Tag Archives: stimulus

The Stimulus Map: Open Data and enhancing our democracy

The subject of the distribution of stimulus monies has been generating a fair amount of interest. Indeed, the Globe published this piece and the Halifax Chronicle-Herald published this piece analyzing the spending. But something more interesting is also happening…

Yesterday, my friend Ducky Sherwood and her husband Jim published their own analysis, an important development for two reasons.

First, their analysis is just plain interesting… they’ve got an excellent breakdown of who is receiving what (Ontario is a big winner in absolute and per capita terms, Quebec is the big loser). Moreover, they’ve made the discussion fun and engaging by creating this map. It shows you every stimulus project in the country and where you click it will highlight nearby projects. The map also displays and colour-codes every riding in the country by party (blue for Conservatives, magenta for everyone else) and the colour’s strength correlates to the quantity of monies received.

Stimulus Map

Second, and more interesting for me, is how their analysis hints at the enormous possibilities of what citizens can do when Government’s share their data and information about programs with the public in useful formats. (You can get spreadsheets of the data and for those more technically-minded the API can be found here). This is an example of the Long Tail of Public Policy Analysis in action.

This could have a dramatic impact on public discourse. Open data shifts the locus of power in the debate. Previously, simply getting the data was of value since your analysis would likely only compete, at best, with one or two other peoples (usually a news organization, or maybe a professor). But when anyone can access the information the value shifts. Simply doing an analysis is no longer interesting (since anyone can do it). Now the quality, relevance, ideological slant, assumptions, etc… of the analysis are of paramount value. This has serious implications – implications I believe bode well for debate and democracy in this country. Indeed, I hope more people will play with the stimulus data (like these guys have) and that a more rigorous debate about both where it is being spent and how it is being spent will ensue. (Needless to say, I believe that spending money on auto bailouts and building roads does little to promote recovery – the real opportunity would have been in seeding the country with more data to power the businesses of tomorrow).

There are, however, limits to Ducky’s analysis that are no fault of her own. While she can crunch the numbers and create a great map she is… ultimately… limited to the information that government gives her (and all of us). For example the data set she uses is fairly vague about the value of projects: the government labels them “under $100K” or “between $100K and $1M.” These are hardly precise figures.

Nor does the data say anything about the quality of these projects or their impact. Of course, this is what the debate should be about. Where, how effectively, and to what end is our money being spent? Ducky’s analysis allows us to get to these questions more quickly. The point here is that by opening up this stimulus money to popular analysis we can have a debate about effectiveness.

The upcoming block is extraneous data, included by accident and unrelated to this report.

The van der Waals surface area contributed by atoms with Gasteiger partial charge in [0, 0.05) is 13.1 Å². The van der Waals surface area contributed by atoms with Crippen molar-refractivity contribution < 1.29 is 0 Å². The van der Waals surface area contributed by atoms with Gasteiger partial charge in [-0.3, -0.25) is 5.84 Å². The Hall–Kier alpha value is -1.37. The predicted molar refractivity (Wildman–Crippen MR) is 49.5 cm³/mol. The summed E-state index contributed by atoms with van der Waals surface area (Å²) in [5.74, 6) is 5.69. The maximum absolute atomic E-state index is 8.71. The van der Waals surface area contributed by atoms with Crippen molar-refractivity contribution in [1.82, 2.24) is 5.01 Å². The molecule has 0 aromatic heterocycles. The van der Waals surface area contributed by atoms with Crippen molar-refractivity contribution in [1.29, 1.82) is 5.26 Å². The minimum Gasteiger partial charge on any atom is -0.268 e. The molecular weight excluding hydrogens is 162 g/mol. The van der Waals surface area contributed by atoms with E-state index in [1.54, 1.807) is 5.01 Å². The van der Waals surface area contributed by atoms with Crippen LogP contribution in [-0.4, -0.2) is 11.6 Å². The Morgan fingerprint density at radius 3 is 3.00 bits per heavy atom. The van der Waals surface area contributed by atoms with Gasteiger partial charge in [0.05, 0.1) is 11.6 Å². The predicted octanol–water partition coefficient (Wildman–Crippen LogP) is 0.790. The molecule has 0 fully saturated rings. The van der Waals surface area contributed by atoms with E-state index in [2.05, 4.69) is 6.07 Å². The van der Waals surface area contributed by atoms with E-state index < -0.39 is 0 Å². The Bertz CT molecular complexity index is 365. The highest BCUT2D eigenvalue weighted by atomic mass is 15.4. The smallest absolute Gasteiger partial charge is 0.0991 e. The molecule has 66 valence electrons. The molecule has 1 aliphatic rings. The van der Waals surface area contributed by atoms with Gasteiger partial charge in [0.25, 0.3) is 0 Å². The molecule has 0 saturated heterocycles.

I don’t, for a second, believe that this will be an easy debate – one in which a “right” answer will magically emerge out of the “data.” Quite the opposite, as I pointed out above the debate will now shift to the economic, ideological and other assumptions that inform each opinion.  This could in fact create a less clear picture – but it will also be a picture that is more reflective of the diversity of opinions found in our country and that can scarcely be represented in the two national newspapers. And this is what is most important. Open data allows for a greater debate, one that more citizens can contribute and be a part of rather than just passively observe from their newspapers and TV screens. That is the real opportunity of open data is not that it enables a perfect discussion, but a wider, more democratic and thus, as far as I’m concerned, a better one.

(An additional note, while it is great that the government has created an API to share this data, let us not get too excited; it is very limited in what it tells us. More data, shared openly would be better still. Don’t expect this anytime soon. Yesterday the Government dropped 4,476 pages off at the Parliamentary Budget Office rather than send them a electronic spreadsheet (h/t Tim Wilson). Clearly they don’t want the PBO to be able to crunch the numbers on the stimulus package – which means they probably don’t want you to either.)

Chicago's green roofs and our failed stimulus

I was completely floored (and excited) to read this article about how the Sears Tower in Chicago (recently renamed the Willis Tower) is to undergo a $350M green retrofit that will give it a green roof and it’s own wind turbines. This will reduce the energy consumed by the tower by 80% and its water consumption will drop by 24 million gallons.

As this blog notes:

the U.S Department of State estimates that buildings account for an estimated 36 percent of overall energy use, 65 percent of electricity consumption, 30 percent of all greenhouse gas emissions and 12 percent of water use in America. Green improvements to Sears Tower are aimed at reducing electricity use by 80% in just four years, equating to 68 million kilowatt hours or 150,000 barrels of oil per year. The architects firm responsible for the retro-design, Adrian Smith + Gordon Gill Architecture, has also designed a 50 storey highly sustainable tower to accompany Sears Tower on its south side which will draw power from the improved efficiency measures and work as a net-zero energy development.